What’s flexible, 42U high, weighs 1,971lbs and contains 512 cores of the world’s fastest processors for crushing Oracle 12c database workloads?

What’s flexible, 42U high, weighs 1,971lbs and contains 512 cores of the world’s fastest processors for crushing Oracle 12c database workloads?

If you answered Oracle’s new Exadata X6-8 Database Machine, you would be wrong. The Exadata X6-8 contains 576 cores of Intel processors, doesn’t include an integrated virtualization stack and can’t run your general compute needs side by side with your database requirements. Nope, this particular honor goes to Oracle’s SuperCluster M7 containing Oracle’s latest threat, the SPARC M7 processor (See: http://www.cptech.com/blog/oracle-sun-microsystems).

What very few people know or appreciate, is that every Oracle SuperCluster ever made contains the exact same InfiniBand enabled Exadata Storage Servers that provides the secret sauce the success of the Exadata lineup depends upon. Without Exadata Storage Servers, Oracle’s Exadata solution would just be a generic Oracle RAC database anyone could build.

Besides the benefits of Oracle’s SPARC M7 processor and the potentially lower database licensing costs associated with using this database optimized CPU, what are some of the other reasons why customers would select SuperCluster over Exadata.

SuperCluster offers the following advantages that are currently not available in Exadata solution.

  • It provides SPARC M7 processors for superior encryption, Security in Silicon as well as SQL in Silicon features not found in the Intel CPU’s used for the Exadata solution (See: http://www.cptech.com/blog/oracle-sun-microsystems).
  • It provides fully integrated, hardware based virtualization capabilities of Oracle’s SPARC M7-8 server to provide superior multi-tenancy options with LDOM and Zones combinations that Exadata could only dream of.
  • It provides superior node scalability and contiguous CPU and node memory for database workloads that require vertical vs horizontal scalability.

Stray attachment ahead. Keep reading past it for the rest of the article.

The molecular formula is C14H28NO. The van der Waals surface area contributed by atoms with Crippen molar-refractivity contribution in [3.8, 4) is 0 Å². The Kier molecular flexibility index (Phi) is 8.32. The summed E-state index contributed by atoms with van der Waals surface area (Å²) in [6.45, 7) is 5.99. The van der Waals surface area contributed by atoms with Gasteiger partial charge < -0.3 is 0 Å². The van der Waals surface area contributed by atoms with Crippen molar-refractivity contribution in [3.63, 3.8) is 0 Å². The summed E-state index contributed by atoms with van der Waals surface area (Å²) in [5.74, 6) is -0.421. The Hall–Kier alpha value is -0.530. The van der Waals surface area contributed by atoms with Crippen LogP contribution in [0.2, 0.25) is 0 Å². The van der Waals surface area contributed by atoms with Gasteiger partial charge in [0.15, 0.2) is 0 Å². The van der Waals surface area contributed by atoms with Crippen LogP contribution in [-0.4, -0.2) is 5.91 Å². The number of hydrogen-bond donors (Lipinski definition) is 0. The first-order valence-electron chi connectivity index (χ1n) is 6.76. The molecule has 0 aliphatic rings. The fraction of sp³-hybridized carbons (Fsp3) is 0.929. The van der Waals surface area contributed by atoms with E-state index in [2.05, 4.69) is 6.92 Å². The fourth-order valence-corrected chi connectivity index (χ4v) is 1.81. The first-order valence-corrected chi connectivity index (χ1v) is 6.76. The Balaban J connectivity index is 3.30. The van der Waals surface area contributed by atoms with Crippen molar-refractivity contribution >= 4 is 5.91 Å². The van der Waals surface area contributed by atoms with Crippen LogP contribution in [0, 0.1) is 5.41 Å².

• It provides support for multiple simultaneous database versions including older versions not currently supported by Exadata.
  • It can leverage your existing SAN infrastructure with the optional addition of Fibre Channel Host Bus Adapters. Exadata can only leverage Exadata Storage Servers and ZFS Appliances for its storage requirements.
  • It provides a robust platform via virtualization for running any SPARC based application stack under Solaris 10 or Solaris 11. Exadata can only run Oracle 11gR2 or Oracle 12c databases.
  • It can leverage Solaris Cluster with cluster agents to provide high availability capabilities for a pretty comprehensive list of applications offerings including custom apps.

Exadata still has advantages over SuperCluster that you should be aware of before making your final decision.

  • SuperCluster comes with a ZFS Appliance in addition Exadata Storage Servers, thus robbing critical rack space for additional Exadata Storage Servers. If you are looking to run a single Exadata like Oracle RAC infrastructure and need the most Exadata Storage Server capacity in a single rack, you might want to continue Exadata over SuperCluster because of loss of space for the ZFS Appliance that you might only have minimal use for.
  • Exadata can come in very small Quarter Rack (88 cores) and Eighth Rack (44 cores) versions (Note: Exadata X6-2 only). The smallest configuration available for SuperCluster 7M is a Half Rack (64 cores) version.

So if you are an existing Exadata customer or considering becoming one, you absolutely must consider SuperCluster M7 for both its superior capabilities as well as tremendous potential to save considerable monies on licensing costs over Exadata.


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